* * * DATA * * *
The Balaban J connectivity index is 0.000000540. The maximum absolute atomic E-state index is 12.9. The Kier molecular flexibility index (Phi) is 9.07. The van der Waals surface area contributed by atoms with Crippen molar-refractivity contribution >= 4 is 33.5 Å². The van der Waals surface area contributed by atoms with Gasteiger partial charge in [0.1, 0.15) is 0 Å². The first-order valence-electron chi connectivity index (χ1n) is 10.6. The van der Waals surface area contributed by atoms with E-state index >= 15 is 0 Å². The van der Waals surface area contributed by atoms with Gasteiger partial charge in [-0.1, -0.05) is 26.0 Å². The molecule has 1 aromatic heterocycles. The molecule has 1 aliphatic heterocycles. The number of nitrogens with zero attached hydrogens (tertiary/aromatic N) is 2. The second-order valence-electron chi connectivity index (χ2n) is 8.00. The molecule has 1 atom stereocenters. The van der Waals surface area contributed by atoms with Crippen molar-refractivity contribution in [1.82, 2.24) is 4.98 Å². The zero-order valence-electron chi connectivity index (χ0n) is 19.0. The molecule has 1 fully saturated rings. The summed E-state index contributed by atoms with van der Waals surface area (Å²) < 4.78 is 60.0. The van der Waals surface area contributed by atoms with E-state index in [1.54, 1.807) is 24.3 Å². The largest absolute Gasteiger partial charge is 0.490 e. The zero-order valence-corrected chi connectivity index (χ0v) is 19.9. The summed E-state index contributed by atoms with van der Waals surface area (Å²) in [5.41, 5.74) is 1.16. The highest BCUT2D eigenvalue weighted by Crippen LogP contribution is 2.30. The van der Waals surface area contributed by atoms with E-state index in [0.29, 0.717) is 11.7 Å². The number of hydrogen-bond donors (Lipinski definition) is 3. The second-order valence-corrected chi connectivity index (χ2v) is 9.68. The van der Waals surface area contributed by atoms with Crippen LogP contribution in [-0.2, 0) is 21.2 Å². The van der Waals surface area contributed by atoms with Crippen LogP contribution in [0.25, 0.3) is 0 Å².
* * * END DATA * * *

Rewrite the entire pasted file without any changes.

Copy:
The Balaban J connectivity index is 0.000000540. The maximum absolute atomic E-state index is 12.9. The Kier molecular flexibility index (Phi) is 9.07. The van der Waals surface area contributed by atoms with Crippen molar-refractivity contribution >= 4 is 33.5 Å². The van der Waals surface area contributed by atoms with Gasteiger partial charge in [0.1, 0.15) is 0 Å². The first-order valence-electron chi connectivity index (χ1n) is 10.6. The van der Waals surface area contributed by atoms with E-state index >= 15 is 0 Å². The van der Waals surface area contributed by atoms with Gasteiger partial charge in [-0.1, -0.05) is 26.0 Å². The molecule has 1 aromatic heterocycles. The molecule has 1 aliphatic heterocycles. The number of nitrogens with zero attached hydrogens (tertiary/aromatic N) is 2. The second-order valence-electron chi connectivity index (χ2n) is 8.00. The molecule has 1 atom stereocenters. The van der Waals surface area contributed by atoms with Crippen molar-refractivity contribution in [1.82, 2.24) is 4.98 Å². The zero-order valence-electron chi connectivity index (χ0n) is 19.0. The molecule has 1 fully saturated rings. The summed E-state index contributed by atoms with van der Waals surface area (Å²) < 4.78 is 60.0. The van der Waals surface area contributed by atoms with E-state index in [1.54, 1.807) is 24.3 Å². The largest absolute Gasteiger partial charge is 0.490 e. The zero-order valence-corrected chi connectivity index (χ0v) is 19.9. The summed E-state index contributed by atoms with van der Waals surface area (Å²) in [5.41, 5.74) is 1.16. The highest BCUT2D eigenvalue weighted by Crippen LogP contribution is 2.30. The van der Waals surface area contributed by atoms with E-state index in [0.29, 0.717) is 11.7 Å². The number of hydrogen-bond donors (Lipinski definition) is 3. The second-order valence-corrected chi connectivity index (χ2v) is 9.68. The van der Waals surface area contributed by atoms with Crippen LogP contribution in [-0.2, 0) is 21.2 Å². The van der Waals surface area contributed by atoms with Crippen LogP contribution in [0.25, 0.3) is 0 Å².